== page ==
Thus, bilateral relations between individual EAEU members, apart from Russia, and Latin America should not be overhyped. Bilateral relations are generally positive, but sporadic. Moreover the scarce trade between the aforementioned EAEU nations and Latin America stresses that there is much to be done still to bring both sides further together.
Mexico’s Faux Pas over Nagorno-Karabakh
There has been one recent diplomatic incident between the two distant regions worth mentioning. Namely, Mexican government officials apparently made a diplomatic statement in favor of Armenia’s territorial dispute with Azerbaijan over Nagorno-Karabakh.
In late October, three members of the Mexican Congress – identified as Margarita Blanca Cuata Domínguez, Carlos Hernández Mirón, de Morena, and María Cristina Teresa García Bravo – travelled to Armenia as part of their work for the Mexico-Armenia Friendship Group. The problem is that they also travelled to Nagorno-Karabakh, without authorization from the Azerbaijani government and apparently ignoring orders from the Mexican Secretariat of Foreign Affairs.
The Azerbaijani government has vehemently protested the Mexican officials’ visit to the disputed territory.
EAEU-Latin America Deals
Limited bilateral relations notwithstanding, there is optimism regarding the future of relations between the EAEU (as a bloc) and Latin America. Case in point, on 4 December, the author attended a conference organized by the Eurasia Center at the Russian Cultural Center in Washington DC, entitled “4th Annual Conference: Doing Business with the Eurasian Economic Union: Improving East-West Relations.” The speakers included government and diplomatic officials of the five member states, who praised current levels of integration, the new Customs Code that will enter into force in 2018, and ties with countries like South Korea, Singapore and Vietnam.
The author inquired about EAEU-Latin America relations, and the speakers were optimistic about these initiatives and singled out relations with Chile, Mexico and Peru in particular. In fact, Chile and the Eurasian Economic Commission (EEC) have a joint commission aimed at promoting ties, which held its third round of meetings this past March. An EEC press release mentions that the recent round included lists by both Chile and EEC members of products that they would like to export. Similarly, in 2016 Peru noted that 99% of its exports to the EAEU currently go to Russia and the goal is to approach other states. Finally, Mexico’s Foreign Minister Luis Videgaray Caso has declared his country’s interest in looking for new markets. “We would like to establish stable relations with EAEU,” the diplomat has stated.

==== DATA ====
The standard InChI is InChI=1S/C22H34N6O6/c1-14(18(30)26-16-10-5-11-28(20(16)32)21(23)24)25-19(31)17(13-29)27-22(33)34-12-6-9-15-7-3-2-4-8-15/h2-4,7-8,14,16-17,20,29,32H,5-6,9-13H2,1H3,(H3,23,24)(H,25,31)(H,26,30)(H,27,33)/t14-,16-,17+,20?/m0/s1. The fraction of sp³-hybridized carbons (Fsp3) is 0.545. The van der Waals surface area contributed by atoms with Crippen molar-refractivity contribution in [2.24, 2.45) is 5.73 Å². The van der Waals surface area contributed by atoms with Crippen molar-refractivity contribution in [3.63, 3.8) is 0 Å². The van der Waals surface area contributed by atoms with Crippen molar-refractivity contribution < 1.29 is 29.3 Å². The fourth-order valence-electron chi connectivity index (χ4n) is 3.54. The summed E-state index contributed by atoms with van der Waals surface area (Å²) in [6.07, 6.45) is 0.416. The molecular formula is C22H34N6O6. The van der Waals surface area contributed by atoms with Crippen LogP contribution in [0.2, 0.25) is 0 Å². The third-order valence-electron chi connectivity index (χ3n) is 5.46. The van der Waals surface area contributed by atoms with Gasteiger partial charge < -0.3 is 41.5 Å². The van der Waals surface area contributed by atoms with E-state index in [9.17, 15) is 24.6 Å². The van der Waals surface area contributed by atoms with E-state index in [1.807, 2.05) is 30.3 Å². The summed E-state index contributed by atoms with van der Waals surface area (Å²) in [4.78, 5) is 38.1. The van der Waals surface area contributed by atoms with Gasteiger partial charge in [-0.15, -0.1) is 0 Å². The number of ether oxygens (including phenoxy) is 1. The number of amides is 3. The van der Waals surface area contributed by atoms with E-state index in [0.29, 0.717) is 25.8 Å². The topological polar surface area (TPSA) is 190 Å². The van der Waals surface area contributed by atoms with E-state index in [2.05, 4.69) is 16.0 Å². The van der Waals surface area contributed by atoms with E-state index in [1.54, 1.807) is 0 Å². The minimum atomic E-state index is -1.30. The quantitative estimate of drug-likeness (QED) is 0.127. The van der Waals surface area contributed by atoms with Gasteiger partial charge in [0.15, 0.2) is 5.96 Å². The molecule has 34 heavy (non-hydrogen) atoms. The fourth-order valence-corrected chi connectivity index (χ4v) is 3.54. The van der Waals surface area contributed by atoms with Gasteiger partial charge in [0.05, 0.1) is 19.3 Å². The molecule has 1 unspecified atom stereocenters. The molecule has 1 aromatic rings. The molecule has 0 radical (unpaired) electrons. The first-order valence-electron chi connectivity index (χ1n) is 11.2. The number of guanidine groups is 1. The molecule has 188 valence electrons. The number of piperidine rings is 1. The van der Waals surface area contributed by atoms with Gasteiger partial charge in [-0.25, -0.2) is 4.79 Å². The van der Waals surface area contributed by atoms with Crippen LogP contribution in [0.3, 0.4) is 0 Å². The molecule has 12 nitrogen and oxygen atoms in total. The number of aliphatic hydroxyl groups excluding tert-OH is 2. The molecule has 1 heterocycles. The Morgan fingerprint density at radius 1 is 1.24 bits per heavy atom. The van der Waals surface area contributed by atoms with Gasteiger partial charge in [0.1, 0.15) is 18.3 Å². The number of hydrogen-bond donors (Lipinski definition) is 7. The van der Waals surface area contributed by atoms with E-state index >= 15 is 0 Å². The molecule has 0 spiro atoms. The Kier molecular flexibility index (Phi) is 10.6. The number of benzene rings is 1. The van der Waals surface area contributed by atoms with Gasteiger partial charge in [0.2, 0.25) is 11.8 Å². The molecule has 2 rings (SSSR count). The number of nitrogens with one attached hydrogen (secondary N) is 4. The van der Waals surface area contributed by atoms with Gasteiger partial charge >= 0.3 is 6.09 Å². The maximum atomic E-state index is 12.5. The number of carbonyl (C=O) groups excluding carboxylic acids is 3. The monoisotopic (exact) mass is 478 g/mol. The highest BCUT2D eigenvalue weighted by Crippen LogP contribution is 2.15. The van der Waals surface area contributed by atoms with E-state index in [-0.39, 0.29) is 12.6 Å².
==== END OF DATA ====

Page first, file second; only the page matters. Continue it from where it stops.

As a final point, it is worth highlighting the meetings between the EAEU and the South American bloc MERCOSUR – its member states: Argentina, Brazil, Paraguay, Uruguay and Venezuela (which has been suspended since December 2016). In late November, Russian Foreign Affairs Minister Sergey Lavrov declared that Latin American nations, including MERCOSUR, are interested in close cooperation with the EAEU. While there have been important meetings between the two blocs in the recent past, MERCOSUR currently is at a standstill due to internal problems, such as the problematic situation in Venezuela. Additionally, regional powerhouse Brazil is under stress due to its ongoing economic woes, while its foreign policy is essentially on hold until the October 2018 elections when a new administration will take over. We will probably have to wait until then to see what direction MERCOSUR takes and if rapprochement with the EAEU continues.
It will be important to monitor what 2018 brings for the EAEU-Latin American relations. Russia already has a hefty presence in Latin America, and the key will be to see if the Union’s other members can begin to establish a foothold in this vast area.
So far, initiatives by Armenia, Belarus, Kazakhstan and Kyrgyzstan have been scarce and, given the geographic distance between these nations and Latin America, in addition to other foreign policy priorities, we will likely not see major bilateral initiatives in the near future.
Thus, the EAEU, as a bloc, led by Russia, would be the key to bring these nations and Latin America closer together.
NOTE: The views presented in this essay are the sole responsibility of the author and do not necessarily reflect those of any institutions with which the author is associated.